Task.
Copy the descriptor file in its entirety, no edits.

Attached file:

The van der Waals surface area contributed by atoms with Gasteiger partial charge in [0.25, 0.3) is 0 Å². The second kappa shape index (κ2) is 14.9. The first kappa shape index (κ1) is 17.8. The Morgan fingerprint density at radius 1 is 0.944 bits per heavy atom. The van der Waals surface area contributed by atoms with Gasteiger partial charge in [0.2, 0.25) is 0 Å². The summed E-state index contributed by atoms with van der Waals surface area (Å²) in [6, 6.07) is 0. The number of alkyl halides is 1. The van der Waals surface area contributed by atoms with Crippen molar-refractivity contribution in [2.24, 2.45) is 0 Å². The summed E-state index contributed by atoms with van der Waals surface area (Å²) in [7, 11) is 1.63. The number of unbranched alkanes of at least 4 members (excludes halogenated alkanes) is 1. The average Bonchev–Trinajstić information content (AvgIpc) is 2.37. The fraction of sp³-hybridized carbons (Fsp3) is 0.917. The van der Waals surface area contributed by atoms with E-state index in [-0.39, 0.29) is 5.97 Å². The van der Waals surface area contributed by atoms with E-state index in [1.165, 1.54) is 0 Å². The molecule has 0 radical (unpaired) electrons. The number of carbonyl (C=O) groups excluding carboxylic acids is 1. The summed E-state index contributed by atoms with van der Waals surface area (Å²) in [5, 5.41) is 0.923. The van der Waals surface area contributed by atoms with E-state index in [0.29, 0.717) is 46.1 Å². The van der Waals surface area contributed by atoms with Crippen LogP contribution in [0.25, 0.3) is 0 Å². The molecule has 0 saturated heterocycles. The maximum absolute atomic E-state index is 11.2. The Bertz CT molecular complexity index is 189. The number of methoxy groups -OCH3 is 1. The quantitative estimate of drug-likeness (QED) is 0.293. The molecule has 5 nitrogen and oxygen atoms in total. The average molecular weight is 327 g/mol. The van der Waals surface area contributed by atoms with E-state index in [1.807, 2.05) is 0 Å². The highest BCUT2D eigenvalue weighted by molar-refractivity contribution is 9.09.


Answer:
The van der Waals surface area contributed by atoms with Gasteiger partial charge in [0.25, 0.3) is 0 Å². The second kappa shape index (κ2) is 14.9. The first kappa shape index (κ1) is 17.8. The Morgan fingerprint density at radius 1 is 0.944 bits per heavy atom. The van der Waals surface area contributed by atoms with Gasteiger partial charge in [0.2, 0.25) is 0 Å². The summed E-state index contributed by atoms with van der Waals surface area (Å²) in [6, 6.07) is 0. The number of alkyl halides is 1. The van der Waals surface area contributed by atoms with Crippen molar-refractivity contribution in [2.24, 2.45) is 0 Å². The summed E-state index contributed by atoms with van der Waals surface area (Å²) in [7, 11) is 1.63. The number of unbranched alkanes of at least 4 members (excludes halogenated alkanes) is 1. The average Bonchev–Trinajstić information content (AvgIpc) is 2.37. The fraction of sp³-hybridized carbons (Fsp3) is 0.917. The van der Waals surface area contributed by atoms with E-state index in [-0.39, 0.29) is 5.97 Å². The van der Waals surface area contributed by atoms with E-state index in [1.165, 1.54) is 0 Å². The molecule has 0 radical (unpaired) electrons. The number of carbonyl (C=O) groups excluding carboxylic acids is 1. The summed E-state index contributed by atoms with van der Waals surface area (Å²) in [5, 5.41) is 0.923. The van der Waals surface area contributed by atoms with E-state index in [0.29, 0.717) is 46.1 Å². The van der Waals surface area contributed by atoms with Crippen LogP contribution in [0.25, 0.3) is 0 Å². The molecule has 0 saturated heterocycles. The maximum absolute atomic E-state index is 11.2. The Bertz CT molecular complexity index is 189. The number of methoxy groups -OCH3 is 1. The quantitative estimate of drug-likeness (QED) is 0.293. The molecule has 5 nitrogen and oxygen atoms in total. The average molecular weight is 327 g/mol. The van der Waals surface area contributed by atoms with E-state index in [1.807, 2.05) is 0 Å². The highest BCUT2D eigenvalue weighted by molar-refractivity contribution is 9.09.